By Gareth Hughes, Green Party MP.
You can tell a lot about a country by the way it treats its animals. One blot on New Zealand’s record has been the practise of live exports of animals.
This week the Government announced it is reviewing the controversial practise and considering a ban.
This is something the Green Party of Aotearoa New Zealand has called for and worked towards. For us, it is first and foremost needed to protect animal welfare, but my message to farmers has the on-going practise poses risks to our agricultural reputation.
This poses real risk to our agricultural reputation.
Back in 2003 live export for slaughter was stopped after the high-profile and cruel death of 5000 sheep transported to Saudi Arabia, but every year since we have exported tens of thousands of animals for breeding purposes.
In 2015 for example one ship had 50,000 sheep and 3000 cattle with only a single vet on board. The conditions would shock many and they’ve been called floating prisons. Some die during transport but the biggest problem is what happens when they arrive.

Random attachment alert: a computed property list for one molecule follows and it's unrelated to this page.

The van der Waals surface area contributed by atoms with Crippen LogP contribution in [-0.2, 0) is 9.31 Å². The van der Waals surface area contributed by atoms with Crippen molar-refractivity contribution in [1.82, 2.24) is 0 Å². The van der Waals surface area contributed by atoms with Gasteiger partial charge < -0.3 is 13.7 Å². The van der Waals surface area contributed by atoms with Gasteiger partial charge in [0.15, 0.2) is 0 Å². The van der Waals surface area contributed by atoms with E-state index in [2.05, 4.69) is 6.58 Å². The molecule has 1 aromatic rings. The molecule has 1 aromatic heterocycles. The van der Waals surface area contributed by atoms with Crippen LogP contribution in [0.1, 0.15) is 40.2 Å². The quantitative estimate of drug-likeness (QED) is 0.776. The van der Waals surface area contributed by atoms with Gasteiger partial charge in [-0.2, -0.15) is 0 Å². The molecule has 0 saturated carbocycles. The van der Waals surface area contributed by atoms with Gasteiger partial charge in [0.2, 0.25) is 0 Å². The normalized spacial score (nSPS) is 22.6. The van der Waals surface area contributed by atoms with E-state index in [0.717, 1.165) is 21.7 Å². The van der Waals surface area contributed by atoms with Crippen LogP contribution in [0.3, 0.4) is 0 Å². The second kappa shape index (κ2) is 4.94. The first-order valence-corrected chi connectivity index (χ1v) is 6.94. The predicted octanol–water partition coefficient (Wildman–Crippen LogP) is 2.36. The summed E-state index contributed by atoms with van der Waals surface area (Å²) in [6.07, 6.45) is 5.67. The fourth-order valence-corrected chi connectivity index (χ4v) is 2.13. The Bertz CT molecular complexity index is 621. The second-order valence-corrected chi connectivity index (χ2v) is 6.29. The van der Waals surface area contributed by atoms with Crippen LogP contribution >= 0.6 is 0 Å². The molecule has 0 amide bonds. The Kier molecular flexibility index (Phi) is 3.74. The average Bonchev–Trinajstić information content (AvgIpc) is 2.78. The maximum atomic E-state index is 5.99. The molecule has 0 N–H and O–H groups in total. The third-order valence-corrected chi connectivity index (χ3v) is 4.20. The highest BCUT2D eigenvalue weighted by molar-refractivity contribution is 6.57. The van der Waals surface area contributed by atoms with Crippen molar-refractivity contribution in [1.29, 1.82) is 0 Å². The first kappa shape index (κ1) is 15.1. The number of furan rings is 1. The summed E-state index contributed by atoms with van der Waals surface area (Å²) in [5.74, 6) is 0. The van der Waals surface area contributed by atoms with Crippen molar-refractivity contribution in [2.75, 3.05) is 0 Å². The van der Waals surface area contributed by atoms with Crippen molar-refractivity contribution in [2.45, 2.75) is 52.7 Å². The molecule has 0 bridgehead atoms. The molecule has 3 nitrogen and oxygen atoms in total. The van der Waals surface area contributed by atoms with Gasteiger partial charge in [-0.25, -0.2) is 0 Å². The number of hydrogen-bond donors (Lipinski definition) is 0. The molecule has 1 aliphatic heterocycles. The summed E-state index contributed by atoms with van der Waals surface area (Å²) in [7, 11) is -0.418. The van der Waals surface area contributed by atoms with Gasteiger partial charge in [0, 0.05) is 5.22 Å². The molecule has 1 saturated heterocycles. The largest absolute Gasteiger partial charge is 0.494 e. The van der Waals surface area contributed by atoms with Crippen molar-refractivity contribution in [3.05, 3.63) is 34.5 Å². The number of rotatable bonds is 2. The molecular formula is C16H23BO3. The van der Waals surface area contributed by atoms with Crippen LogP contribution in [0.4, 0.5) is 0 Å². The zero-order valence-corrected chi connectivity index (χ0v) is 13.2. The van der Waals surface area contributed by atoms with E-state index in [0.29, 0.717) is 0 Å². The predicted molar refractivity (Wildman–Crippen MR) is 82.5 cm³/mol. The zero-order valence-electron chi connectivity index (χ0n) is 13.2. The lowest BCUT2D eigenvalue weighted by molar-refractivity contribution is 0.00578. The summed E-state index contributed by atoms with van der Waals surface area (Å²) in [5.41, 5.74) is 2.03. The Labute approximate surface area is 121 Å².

There’s no way to know how they are treated when they arrive.
If you look at what happened to NZ dairy cattle exported to Sri Lanka you would be absolutely appalled.
Hundreds died in horrible circumstances leading to one Sri Lankan farmer to say “I have a cemetery, not a farm.” I questioned the Minister of Agriculture on the Sri Lankan export scandal and pointed out, the EU has banned all live animal exports to countries with lower animal welfare standards.
I believe it is time New Zealand does the same – we can’t impose our animal welfare rules on other countries, but we can stop exporting to them.
New Zealand’s live animal export laws are in serious need of an update to protect animals from harm and protect New Zealand’s reputation. I know Kiwis love and care about animal welfare and the Greens will be pushing for the strongest possible outcome to end live exports.
Gareth Hughes is a Green Party MP.